Art and the city
KARACHI: Driving down Molvi Tamizuddin Khan Road, one cannot but miss the once pleasant and different kinds of graffiti on portions of the walls of the container warehouse there. It wasn’t so long ago when these walls got their new look as part of a cityscape beautification project of an NGO. But weather conditions such as rains and the harsh rays of the sun have got the better of the walls, fading out the colours now covered in dust and pollution as the wall has also developed cracks.
Moving up on the Mai Kolachi bypass, one passes by a statue of the slain former prime minister Benazir Bhutto with the arm raised to greet her people. The recent rains have, thankfully, washed the dust off it.
The black submarine at the Punjab chowrangi was removed a long time back, ever since the roundabout there required shrinking. But there is a new big silver flower, resembling a water lily, growing nearby, though not in the middle of the intersection. It is metallic silver but reflects the colours of its surroundings like car headlights or any other bright thing that may pass by it.
There were, over a decade ago, various artistic sculptures on concrete pillars lining the Defence beach on Abdul Sattar Edhi Avenue but the salt spray from the sea has also done away with almost all of these. If the authorities couldn’t maintain those, bringing them to their present eaten-away condition, they would do well to simply remove their remains as they are more of an eyesore now.
Meanwhile, one cannot help wondering about the green climbers being painted on the pillars and underside of the FTC flyover and the truck art on the Regent Plaza flyover on the arterial Sharea Faisal. Would they still be as pleasing to the eye in a few years as they are now?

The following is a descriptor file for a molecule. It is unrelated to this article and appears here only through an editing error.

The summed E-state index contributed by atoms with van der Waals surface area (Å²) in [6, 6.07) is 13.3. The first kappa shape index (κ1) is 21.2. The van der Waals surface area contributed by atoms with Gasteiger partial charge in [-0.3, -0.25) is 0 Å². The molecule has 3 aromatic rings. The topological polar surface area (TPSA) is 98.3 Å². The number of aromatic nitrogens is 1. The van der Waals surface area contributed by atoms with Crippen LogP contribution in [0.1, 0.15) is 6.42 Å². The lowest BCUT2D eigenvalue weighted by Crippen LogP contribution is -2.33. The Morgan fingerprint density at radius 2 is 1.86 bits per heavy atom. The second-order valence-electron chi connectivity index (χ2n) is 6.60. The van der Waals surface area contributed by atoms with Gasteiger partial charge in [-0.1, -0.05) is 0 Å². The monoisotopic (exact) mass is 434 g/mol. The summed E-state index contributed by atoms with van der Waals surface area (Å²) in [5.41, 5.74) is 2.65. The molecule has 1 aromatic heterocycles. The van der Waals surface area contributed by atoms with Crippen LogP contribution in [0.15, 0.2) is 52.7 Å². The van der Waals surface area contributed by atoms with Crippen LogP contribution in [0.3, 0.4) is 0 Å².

“The purpose of art is washing the dust of daily life off our souls,” the great Spanish artist Pablo Picasso used to say.
A few years ago, there used be a really interesting sculpture made from steel, iron, copper, computer motherboards and glass. Made by artist/sculptor Amin Gulgee, the 40-foot-high sculpture created out of hieroglyphics from Mohenjodaro, named ‘Forgotten Text’, graced the Bilawal chowrangi in Clifton. But it suddenly disappeared in its entirety in 2008. The sculptor himself is clueless about its disappearance.
“It’s a mystery,” he tells Dawn. “’Forgotten Text’ took me two years to create and I had to use two cranes from the shipyard to install it,” he says. “It was built in such a way that removing it in pieces would have made the entire structure collapse. Therefore I say that it disappeared in its entirety, suddenly all at once,” he adds.
The vanishing of such a huge piece of art was a civic loss. Amin says that there should be more public art. “Because public art belongs to everybody. It is reserved not just for the elite as it is owned by the public. There should be more art in open spaces for the public here,” he concludes.